Text still being finalised of what is expected to be largest stimulus in US history
Lauren Gambino in Washington – The Guardian
Tempers ran high on Capitol Hill prior to the bill’s Senate passage. Photograph: Saul Loeb/AFP via Getty Images
US Senate leaders have reached a deal with the Trump administration on a nearly $2tn stimulus package to help rescue the American economy ravaged by the coronavirus pandemic as Donald Trump considers easing restrictions aimed at combating the contagion.
After days of around-the-clock negotiations amongst senators and administration officials, a bipartisan compromise was struck over what is expected to be the largest US economic stimulus measure ever passed.
“We have a deal,” said Eric Ueland, the White House legislative affairs director, just before 1am, adding that the text of the bill still needed to be completed. “We have either, clear, explicit legislative text reflecting all parties or we know exactly where we’re going to land on legislative text as we continue to finish.”
Senate majority leader Mitch McConnell confirmed a deal had been reached.
The bill will then go to the House, and then to Donald Trump, who is expected to ratify it.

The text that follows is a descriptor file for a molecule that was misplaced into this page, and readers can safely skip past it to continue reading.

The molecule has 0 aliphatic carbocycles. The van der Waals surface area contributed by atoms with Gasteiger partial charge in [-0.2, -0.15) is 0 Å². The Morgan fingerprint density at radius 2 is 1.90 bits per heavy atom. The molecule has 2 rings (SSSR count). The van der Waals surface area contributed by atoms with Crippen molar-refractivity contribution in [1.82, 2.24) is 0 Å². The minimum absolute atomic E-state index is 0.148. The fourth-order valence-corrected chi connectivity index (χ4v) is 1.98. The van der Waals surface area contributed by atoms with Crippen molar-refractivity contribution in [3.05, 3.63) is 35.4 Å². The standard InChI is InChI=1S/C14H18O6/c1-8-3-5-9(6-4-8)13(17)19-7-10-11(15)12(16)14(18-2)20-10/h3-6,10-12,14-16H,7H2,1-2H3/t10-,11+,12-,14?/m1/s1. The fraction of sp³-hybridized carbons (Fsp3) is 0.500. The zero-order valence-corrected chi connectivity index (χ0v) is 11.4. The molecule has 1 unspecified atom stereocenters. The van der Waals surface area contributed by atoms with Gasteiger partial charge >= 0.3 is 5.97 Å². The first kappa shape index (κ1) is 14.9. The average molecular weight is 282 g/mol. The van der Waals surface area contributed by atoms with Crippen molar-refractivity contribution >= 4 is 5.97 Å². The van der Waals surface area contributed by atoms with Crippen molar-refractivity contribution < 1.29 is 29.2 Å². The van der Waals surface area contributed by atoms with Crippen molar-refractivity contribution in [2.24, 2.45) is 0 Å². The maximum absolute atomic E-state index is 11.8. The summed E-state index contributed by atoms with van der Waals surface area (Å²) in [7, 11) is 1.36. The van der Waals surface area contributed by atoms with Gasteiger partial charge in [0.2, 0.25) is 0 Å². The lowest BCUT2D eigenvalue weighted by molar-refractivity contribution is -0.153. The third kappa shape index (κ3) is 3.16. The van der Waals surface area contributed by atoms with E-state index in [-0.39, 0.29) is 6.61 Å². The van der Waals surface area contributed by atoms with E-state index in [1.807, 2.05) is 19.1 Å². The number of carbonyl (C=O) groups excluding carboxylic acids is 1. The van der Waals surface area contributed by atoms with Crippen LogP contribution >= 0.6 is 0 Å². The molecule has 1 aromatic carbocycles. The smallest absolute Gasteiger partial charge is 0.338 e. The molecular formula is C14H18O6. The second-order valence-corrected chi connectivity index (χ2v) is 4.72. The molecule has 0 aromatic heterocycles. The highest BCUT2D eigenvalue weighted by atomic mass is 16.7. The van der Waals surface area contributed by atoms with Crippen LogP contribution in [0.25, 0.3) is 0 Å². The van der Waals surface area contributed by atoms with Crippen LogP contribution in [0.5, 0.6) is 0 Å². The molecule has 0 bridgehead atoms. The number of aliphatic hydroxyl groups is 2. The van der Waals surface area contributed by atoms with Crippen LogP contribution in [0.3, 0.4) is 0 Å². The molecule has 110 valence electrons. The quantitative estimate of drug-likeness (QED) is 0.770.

Tempers flared on Monday on Capitol Hill as senators grappled with the need to pass the critical aid. Democrats twice blocked efforts to move forward with a vote on the legislation, arguing the proposal did not provide strong enough protections for workers, families and healthcare providers nor did it impose strict enough restrictions on businesses that receive federal bailout money. Republicans, in turn, fumed that Democrats were playing politics in a time of crisis.
Late into the night, Treasury secretary Steven Mnuchin and Ueland ironed out details with the Republican and Democratic Senate leaders.
“This is not a juicy political opportunity,” McConnell, said in a remarks from the floor on Monday. “This is a national emergency.”
The deal would provide direct payments of up to $1,200 to most adults and expand unemployment insurance. It also includes a $367bn program for small businesses, to allow them to pay employees who have to stay home due to the coronavirus pandemic.
The bill’s passage came as Trump grew impatient with his administration’s decision to impose strict restrictions on all aspects of American public life as a way to stop the spread of the virus, a move recommended by US health officials that has brought the economy grinding close to a halt.
“We cannot let the cure be worse than the problem itself. At the end of the 15-day period, we will make a decision as to which way we want to go,” Trump wrote in an all-caps tweet on Sunday night and shared again on Monday. The 15-day period of White House guidelines to enforce physical distancing and other measures began on 16 March.
Loosening restrictions on public activities and social distancing would defy the best advice of his administration’s health officials, including Anthony Fauci, director of the National Institute of Allergy and Infectious Diseases, who warned that the US has not yet experienced the worst of the pandemic.